Or you could read the Dispatch’s series, a well-reported look pretty much along the same lines, except that the newspaper’s writers aren’t allowed to type “fuck.” Well, they can type it, but it probably won’t get past the fucking copy desk. Fuckers.

To me, the most interesting part of the series is the poll of more than 1,000 central Ohio youths about various aspects of their youth sports experience. For example:

— 315 said they started youth sports at age 5 or younger. Another 445 said they started between ages 6 and 9. I’m going to guess of those 445, they were a lot closer to 6 than 9.

As I typed that previous sentence, this song popped into my head. Kids, let your freak flag fly!

— For the most part, kids appear to play non-school sports because they want to, with many reporting no pressure to play because of a dream of scholarships or making the high school varsity. Only 50 said they got a lot of pressure from parents, while 799 said there was little or none. However, change the question from “parents” to “father,” and I suspect the responses change somewhat.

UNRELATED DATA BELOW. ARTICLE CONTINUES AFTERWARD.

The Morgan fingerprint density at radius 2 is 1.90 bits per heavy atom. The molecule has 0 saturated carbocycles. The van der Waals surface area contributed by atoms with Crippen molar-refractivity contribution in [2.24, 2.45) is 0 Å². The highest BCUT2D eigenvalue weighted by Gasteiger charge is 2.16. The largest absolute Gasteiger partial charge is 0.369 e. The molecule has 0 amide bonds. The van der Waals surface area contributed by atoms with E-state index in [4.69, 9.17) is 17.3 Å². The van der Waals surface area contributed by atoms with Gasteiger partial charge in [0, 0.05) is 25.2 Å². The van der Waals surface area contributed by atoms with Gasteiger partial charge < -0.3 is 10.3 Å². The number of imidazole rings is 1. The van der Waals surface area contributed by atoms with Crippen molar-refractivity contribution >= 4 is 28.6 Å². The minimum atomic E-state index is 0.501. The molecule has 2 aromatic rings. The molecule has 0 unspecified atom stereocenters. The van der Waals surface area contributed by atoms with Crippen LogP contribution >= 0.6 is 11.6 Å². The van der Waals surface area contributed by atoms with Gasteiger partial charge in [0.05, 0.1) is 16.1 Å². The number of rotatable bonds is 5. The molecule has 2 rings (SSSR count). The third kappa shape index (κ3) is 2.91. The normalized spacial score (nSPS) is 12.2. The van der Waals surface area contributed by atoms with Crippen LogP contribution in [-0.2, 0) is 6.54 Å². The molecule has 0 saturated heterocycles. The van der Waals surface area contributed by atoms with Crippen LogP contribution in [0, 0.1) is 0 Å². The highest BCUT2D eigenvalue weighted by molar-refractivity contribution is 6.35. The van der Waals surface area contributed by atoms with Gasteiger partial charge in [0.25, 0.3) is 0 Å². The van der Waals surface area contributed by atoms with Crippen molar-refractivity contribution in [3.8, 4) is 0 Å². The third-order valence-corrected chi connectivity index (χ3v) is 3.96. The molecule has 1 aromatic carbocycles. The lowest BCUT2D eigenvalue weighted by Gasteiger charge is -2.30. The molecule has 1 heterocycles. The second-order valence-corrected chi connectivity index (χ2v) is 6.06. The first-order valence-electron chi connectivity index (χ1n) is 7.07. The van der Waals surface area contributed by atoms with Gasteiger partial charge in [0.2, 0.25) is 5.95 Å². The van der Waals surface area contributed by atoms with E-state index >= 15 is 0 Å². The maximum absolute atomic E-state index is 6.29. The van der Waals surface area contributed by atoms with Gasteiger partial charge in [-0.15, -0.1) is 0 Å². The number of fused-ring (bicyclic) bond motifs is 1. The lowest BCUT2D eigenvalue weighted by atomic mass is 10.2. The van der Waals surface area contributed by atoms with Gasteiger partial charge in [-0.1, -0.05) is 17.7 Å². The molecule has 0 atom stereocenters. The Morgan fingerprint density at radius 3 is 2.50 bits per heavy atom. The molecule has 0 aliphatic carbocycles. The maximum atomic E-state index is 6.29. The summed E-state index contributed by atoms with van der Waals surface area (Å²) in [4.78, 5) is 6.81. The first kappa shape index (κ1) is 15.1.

— 571 said their coaches were fun and improved their game. Only 60 said their coach only wanted to win, or yelled a lot. Is Central Ohio the repository of all the best youth coaches? Really?

— Another 571 (the same kids?) said their parents were supportive or enjoyable at their sporting events. Another 271 said parents were embarrassing or put too much pressure on them. Apparently there are parents, given the low rate of pressure to play, who are all nice and home, but become raging lunatics once the whistle blows.

Actually, the poll, unless the children are suffering some sort of travel team Stockholm Syndrome, seems to reveal that even as we absorb all these stories about the nuttiness of youth sports, in most cases everyone — especially the kids themselves — are keeping their wits and perspective about them. If that’s the case, what I am going to write about? You mean kids really only may be vulnerable? Fuck.

Written by rkcookjr

September 15, 2010 at 11:14 pm